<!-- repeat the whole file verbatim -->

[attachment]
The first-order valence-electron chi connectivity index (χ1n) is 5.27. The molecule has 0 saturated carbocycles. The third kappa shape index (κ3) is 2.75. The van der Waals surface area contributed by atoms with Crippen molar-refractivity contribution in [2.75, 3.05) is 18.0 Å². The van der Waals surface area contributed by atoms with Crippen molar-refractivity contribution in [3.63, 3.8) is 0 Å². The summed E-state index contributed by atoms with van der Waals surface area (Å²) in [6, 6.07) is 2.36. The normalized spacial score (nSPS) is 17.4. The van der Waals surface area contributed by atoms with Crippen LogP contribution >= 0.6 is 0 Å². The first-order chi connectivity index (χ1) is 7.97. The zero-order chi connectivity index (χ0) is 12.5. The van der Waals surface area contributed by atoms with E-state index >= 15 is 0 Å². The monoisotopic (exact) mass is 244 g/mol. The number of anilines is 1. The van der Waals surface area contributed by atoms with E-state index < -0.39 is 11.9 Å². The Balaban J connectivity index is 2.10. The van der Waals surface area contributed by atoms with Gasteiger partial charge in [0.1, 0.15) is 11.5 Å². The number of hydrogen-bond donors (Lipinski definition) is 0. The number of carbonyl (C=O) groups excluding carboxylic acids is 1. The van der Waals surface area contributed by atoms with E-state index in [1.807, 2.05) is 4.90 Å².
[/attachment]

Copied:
The first-order valence-electron chi connectivity index (χ1n) is 5.27. The molecule has 0 saturated carbocycles. The third kappa shape index (κ3) is 2.75. The van der Waals surface area contributed by atoms with Crippen molar-refractivity contribution in [2.75, 3.05) is 18.0 Å². The van der Waals surface area contributed by atoms with Crippen molar-refractivity contribution in [3.63, 3.8) is 0 Å². The summed E-state index contributed by atoms with van der Waals surface area (Å²) in [6, 6.07) is 2.36. The normalized spacial score (nSPS) is 17.4. The van der Waals surface area contributed by atoms with Crippen LogP contribution >= 0.6 is 0 Å². The first-order chi connectivity index (χ1) is 7.97. The zero-order chi connectivity index (χ0) is 12.5. The van der Waals surface area contributed by atoms with E-state index >= 15 is 0 Å². The monoisotopic (exact) mass is 244 g/mol. The number of anilines is 1. The van der Waals surface area contributed by atoms with E-state index < -0.39 is 11.9 Å². The Balaban J connectivity index is 2.10. The van der Waals surface area contributed by atoms with Gasteiger partial charge in [0.1, 0.15) is 11.5 Å². The number of hydrogen-bond donors (Lipinski definition) is 0. The number of carbonyl (C=O) groups excluding carboxylic acids is 1. The van der Waals surface area contributed by atoms with E-state index in [1.807, 2.05) is 4.90 Å².